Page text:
On August 1, the Georgia Department of Revenue (DOR) issued guidance pertaining to House Bill 481, the Living Infants and Fairness Equality (LIFE) Act. The objective of this document was to clarify Georgian tax law after the Supreme Court ruling in Dobbs v. Jackson Women’s Health Organization and the 11th Circuit Court of Appeals ruling in Sistersong v. Kemp.
After having delayed its deliberations on the state’s pro-life law in 2021 to await the Supreme Court’s conclusions, the 11th Circuit Court of Appeals ruled on July 20 that — in the words of Chief Judge William Pryor — the Dobbs ruling “makes clear that no right to abortion exists under the Constitution, so Georgia may prohibit them.”
Consequently, Georgia's law now recognizes the unborn child as a "natural person." This, of course, has wide-ranging implications, one of them pertaining to taxation.
According to the Georgia DOR's guidance, the “Department will recognize any unborn child with a detectable human heartbeat ... as eligible for the Georgia individual tax dependent exemption.” Taxpayers can now claim an exemption in the amount of $3,000 per unborn child.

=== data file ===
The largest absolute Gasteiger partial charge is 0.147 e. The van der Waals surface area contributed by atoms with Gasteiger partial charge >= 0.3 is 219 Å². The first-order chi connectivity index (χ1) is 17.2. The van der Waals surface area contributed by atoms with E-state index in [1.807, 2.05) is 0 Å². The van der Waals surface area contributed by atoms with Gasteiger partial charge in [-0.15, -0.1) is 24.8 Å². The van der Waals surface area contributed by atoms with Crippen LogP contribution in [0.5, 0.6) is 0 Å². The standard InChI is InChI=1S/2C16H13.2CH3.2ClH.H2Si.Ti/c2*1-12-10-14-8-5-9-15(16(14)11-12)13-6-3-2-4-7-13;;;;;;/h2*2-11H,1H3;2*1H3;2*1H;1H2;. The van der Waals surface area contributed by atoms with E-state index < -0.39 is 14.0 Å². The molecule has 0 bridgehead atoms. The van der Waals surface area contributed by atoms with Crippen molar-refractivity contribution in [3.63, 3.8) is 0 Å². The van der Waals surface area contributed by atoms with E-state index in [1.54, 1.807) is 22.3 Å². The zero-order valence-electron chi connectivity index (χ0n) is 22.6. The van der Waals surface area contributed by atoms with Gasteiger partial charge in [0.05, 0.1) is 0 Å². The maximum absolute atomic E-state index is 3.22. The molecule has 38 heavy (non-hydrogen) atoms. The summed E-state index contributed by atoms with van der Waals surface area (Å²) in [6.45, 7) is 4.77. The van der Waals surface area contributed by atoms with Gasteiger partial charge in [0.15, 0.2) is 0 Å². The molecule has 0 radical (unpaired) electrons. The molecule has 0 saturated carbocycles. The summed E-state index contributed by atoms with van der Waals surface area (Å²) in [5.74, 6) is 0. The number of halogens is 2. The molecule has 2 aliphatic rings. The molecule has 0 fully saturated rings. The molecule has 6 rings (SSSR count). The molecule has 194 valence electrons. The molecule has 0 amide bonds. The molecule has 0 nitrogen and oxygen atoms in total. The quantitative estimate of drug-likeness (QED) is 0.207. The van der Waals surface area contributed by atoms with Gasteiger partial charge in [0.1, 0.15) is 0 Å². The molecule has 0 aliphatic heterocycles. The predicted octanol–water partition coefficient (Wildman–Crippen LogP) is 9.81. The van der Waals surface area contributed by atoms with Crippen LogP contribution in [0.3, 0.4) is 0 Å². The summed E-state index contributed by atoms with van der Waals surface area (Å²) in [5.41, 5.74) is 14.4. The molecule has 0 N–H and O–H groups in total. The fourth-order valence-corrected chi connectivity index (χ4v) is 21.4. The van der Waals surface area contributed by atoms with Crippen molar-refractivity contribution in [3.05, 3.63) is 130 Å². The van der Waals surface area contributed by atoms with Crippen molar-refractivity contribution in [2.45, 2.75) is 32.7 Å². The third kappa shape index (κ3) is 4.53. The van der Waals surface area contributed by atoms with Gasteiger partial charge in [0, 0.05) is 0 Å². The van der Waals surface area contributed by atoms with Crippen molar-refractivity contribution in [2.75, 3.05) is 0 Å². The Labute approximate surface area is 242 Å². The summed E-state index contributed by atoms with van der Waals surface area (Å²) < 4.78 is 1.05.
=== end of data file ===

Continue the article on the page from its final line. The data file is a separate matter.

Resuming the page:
As reported in The Hill, a child qualifies for this tax exemption as soon as their heartbeat can be detected. An Oxford study published in the journal eLife suggests that this can be as early as 16 days after conception. Under Section 8 of House Bill 481 and in the DOR’s guidance document, it is suggested that a human fetal heartbeat “may occur as early as six weeks’ gestation.” Early detection often depends upon the ultrasound method and technology used.
The deduction will require claimants to provide the Department with “relevant medical records or other supporting documentation” upon request.
One liberal law professor from Georgetown suggested that this may benefit married parents but exclude absentee fathers, men uncertain about their genetic involvement in the pregnancy, and those relying upon surrogates.
Vanity Fair's Bess Levin called the announcement "terrifying," though conceded the tax exemptions "could be helpful to low-income people who want to be pregnant."
Suggesting that a blastocyst would qualify despite not having a heartbeat, Kansas Democratic candidate for the U.S. Senate cited Georgia's new tax exemption as cause to vote against Kansas' proposed Amendment 2, which would ban abortion in the state.